Salvador poor skeptical of new draft law. Many doubt it will halt forced recruitment of their young

Nineteen-year-old Oscar L'opez was on his way home from his job in a car-body shop when his bus was stopped by soldiers. He soon found himself at the San Carlos Barracks, running laps in his civilian clothes and having his head shaved by Army barbers. Three days later, he was shipped off for 15 weeks of basic training in the eastern city of La Uni'on.

His mother, a plump woman who sells fruit in the street, dressed in the plastic sandals and apron that is part of the uniform of the urban poor, was crying in front of the barracks gates when she found out he had already been sent out. ``It's like taking out a piece of your heart,'' she sobbed, dabbing her eyes. ``I only have two children and he's my only boy.'' Although she had come to the large barracks every day, she hadn't been allowed to speak to or see her son.

Once again, El Salvador's Army is replacing the soldiers who have completed their two-year terms fighting the leftist guerrillas by forcibly recruiting young men from poor communities in the cities and countryside. Each barracks conducts its own roundups and although many recruit four times a year, the drive that began just before the new year is the biggest of the past year.

One colonel denied the Army conducted forced recruitment. He said a formal procedure is used. The local military office draws up a list of eligible men and notifies them to report. But others familiar with Army practices say this procedure is rarely followed.

An Army major here acknowledged that the Army uses forcible recruitment but justified it by saying that the local Army offices had not been able to meet their quotas by the formal method. Government officials also say the Army uses forced recruitment.

Forced recruitment is widely resented by parents of poor families, because it is their sons that risk death or mutilation in the Army while the rich are exempt.

``You never see a rich one here,'' says one mother, waiting at the barracks gates in vain to see her son. ``If the sons of the rich get picked up, the parents come by and they get out. Ours stay in.''

One shopkeeper in the poor, working-class district of Mejicanos says she kept her 18-year-old son inside for the entire week to avoid the frequent Army recruiting teams. The boy's father adds, ``You sacrifice 15 years to raise a boy, to feed and clothe him, and with the way prices are now it isn't cheap, and then they take him away from you and return him in a coffin or a wheelchair. It isn't right.''

Auxiliary Bishop of San Salvador, Gregorio Rosa Ch'avez, criticized the forced recruiting in a recent Sunday homily: ``I am sure that wealthy people, who defend a military solution with such vehemence, would think differently if their own sons, who now peacefully study, or work, or simply waste their youth in a frivolous and superficial life, had to go to the battlefields.''

In the fashionable sidewalk caf'es and restaraunts of the capital's Zona Rosa, wealthy young Salvadoreans sporting the latest styles from the United States drink or eat with friends. ``The Army never takes people here. They only take the peasants or the people in the slums,'' says a young man making pizza, who himself fears recruitment when he returns to the poor part of the capital in which he lives. ``A year ago, the Army came [to the Zona Rosa area] and took some people but it was a sham. They took them around the corner and let them go.''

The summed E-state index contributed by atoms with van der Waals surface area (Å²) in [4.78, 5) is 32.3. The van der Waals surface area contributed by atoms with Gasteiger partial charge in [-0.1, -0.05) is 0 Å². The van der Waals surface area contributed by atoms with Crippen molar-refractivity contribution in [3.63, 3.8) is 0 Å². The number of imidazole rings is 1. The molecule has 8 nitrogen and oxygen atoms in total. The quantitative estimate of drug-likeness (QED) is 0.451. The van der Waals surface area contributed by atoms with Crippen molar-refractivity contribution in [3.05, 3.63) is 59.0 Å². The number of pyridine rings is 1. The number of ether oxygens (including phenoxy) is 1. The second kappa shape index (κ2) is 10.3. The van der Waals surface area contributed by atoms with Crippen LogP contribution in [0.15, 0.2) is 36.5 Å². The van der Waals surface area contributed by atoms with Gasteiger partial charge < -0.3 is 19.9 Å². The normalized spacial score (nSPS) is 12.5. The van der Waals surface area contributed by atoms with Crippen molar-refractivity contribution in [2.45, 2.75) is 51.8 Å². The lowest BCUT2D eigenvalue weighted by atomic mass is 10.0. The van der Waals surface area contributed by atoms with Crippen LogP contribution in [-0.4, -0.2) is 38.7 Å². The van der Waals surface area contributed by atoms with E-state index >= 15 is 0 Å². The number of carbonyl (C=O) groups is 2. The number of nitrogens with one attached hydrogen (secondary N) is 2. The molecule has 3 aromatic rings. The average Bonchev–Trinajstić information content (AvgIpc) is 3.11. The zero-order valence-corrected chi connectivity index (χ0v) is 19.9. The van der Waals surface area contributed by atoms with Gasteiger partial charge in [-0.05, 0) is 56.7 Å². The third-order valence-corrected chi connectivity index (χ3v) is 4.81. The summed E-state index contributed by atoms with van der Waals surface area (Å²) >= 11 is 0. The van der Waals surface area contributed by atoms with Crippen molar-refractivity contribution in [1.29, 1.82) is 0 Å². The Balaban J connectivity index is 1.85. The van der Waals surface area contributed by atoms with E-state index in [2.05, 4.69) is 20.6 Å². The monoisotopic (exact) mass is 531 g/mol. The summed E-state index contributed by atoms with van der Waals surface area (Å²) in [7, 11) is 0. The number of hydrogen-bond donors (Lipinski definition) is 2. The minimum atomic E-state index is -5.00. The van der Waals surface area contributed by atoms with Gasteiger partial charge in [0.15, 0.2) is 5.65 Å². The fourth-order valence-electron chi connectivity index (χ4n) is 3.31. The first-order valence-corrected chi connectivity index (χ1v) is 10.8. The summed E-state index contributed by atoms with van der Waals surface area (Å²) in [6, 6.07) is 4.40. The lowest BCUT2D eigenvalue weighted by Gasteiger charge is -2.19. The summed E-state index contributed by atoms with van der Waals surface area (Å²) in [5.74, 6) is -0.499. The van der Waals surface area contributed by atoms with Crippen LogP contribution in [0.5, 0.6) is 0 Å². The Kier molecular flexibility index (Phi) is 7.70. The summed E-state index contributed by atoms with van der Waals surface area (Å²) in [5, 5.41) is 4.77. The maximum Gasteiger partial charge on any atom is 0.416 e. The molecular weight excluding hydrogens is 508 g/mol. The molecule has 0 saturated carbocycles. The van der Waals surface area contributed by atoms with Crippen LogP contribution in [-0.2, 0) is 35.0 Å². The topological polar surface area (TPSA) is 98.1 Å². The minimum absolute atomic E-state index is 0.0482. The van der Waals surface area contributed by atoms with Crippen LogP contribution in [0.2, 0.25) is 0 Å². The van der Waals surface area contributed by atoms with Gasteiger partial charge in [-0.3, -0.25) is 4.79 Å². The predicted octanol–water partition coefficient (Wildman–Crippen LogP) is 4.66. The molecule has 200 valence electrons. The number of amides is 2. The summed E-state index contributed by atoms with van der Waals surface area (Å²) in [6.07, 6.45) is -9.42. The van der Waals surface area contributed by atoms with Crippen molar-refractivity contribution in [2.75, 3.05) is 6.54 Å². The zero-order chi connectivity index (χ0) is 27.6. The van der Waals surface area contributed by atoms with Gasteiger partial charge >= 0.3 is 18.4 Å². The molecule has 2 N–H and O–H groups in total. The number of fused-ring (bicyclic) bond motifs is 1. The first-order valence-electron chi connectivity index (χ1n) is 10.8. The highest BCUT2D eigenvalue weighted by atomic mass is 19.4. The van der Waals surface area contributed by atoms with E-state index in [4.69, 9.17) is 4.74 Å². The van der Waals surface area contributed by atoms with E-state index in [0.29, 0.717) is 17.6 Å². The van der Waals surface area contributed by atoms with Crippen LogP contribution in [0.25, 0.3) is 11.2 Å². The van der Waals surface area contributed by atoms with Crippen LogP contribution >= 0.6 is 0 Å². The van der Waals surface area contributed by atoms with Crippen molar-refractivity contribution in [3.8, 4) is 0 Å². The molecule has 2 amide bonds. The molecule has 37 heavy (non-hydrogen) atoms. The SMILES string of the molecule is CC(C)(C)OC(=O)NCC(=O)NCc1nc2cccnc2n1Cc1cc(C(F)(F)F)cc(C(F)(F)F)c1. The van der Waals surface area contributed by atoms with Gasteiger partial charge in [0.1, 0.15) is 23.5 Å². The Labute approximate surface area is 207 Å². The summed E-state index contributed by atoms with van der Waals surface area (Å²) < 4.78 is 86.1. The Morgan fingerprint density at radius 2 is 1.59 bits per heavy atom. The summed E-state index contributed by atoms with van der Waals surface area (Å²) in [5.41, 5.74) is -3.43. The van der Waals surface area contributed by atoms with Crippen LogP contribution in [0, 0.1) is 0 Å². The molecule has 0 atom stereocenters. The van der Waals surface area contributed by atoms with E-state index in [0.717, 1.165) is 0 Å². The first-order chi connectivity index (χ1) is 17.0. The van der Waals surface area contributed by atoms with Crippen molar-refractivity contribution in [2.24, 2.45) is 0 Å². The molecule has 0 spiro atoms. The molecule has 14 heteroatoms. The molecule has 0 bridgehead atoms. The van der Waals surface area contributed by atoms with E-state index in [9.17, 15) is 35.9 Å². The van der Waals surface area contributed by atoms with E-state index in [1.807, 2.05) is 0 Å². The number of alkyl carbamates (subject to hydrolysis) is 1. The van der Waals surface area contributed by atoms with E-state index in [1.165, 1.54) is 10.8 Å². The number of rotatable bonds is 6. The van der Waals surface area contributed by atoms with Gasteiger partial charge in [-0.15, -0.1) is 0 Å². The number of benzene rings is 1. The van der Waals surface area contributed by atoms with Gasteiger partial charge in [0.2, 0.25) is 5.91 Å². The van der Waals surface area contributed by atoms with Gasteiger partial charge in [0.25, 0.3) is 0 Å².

Army spokesman Colonel Mauricio Hern'andez admits that ``the form, the manner of the recruitment hasn't been just.'' He says a proposed new law of compulsory military service, now being prepared by the Defense Ministry, will make selection more fair.

Informed sources say the Army is divided over the need for a new law and some members have dragged their feet.

On Oct. 2, President Jos'e Napole'on Duarte announced the proposed new law of obligatory military service for all men and women over 18 years of age. The Roman Catholic Church said that although it wanted a peaceful solution to the war, the burden should be shared equally while the war continued. But it criticized the drafting of women.

Although sources in the National Assembly say they expect to receive the proposed law this week, even top government leaders say it will be almost impossible to carry out. ``They will just take their kids out of the country,'' says one Christian Democrat about the wealthy.

Sources close to the ruling party say the government hopes to use the law to discredit the rightist political parties and business sector, which are attacking the government's new war taxes and have never sent their sons to the war. Other analysts say the new draft law will enhance the government's image among lower income groups at a time when the party has lost popularity because of the war and economic deterioration.

But skepticism about the law is high in poor districts. ``They'll never recruit in the rich areas, only in places like this where the people are poor,'' says a woman selling watermelon at a bus stop in Mejicanos, which has been the scene of frequent forced recruiting. ``Thank God I have a girl. The poor little ones,'' she murmurs about the young recruits.

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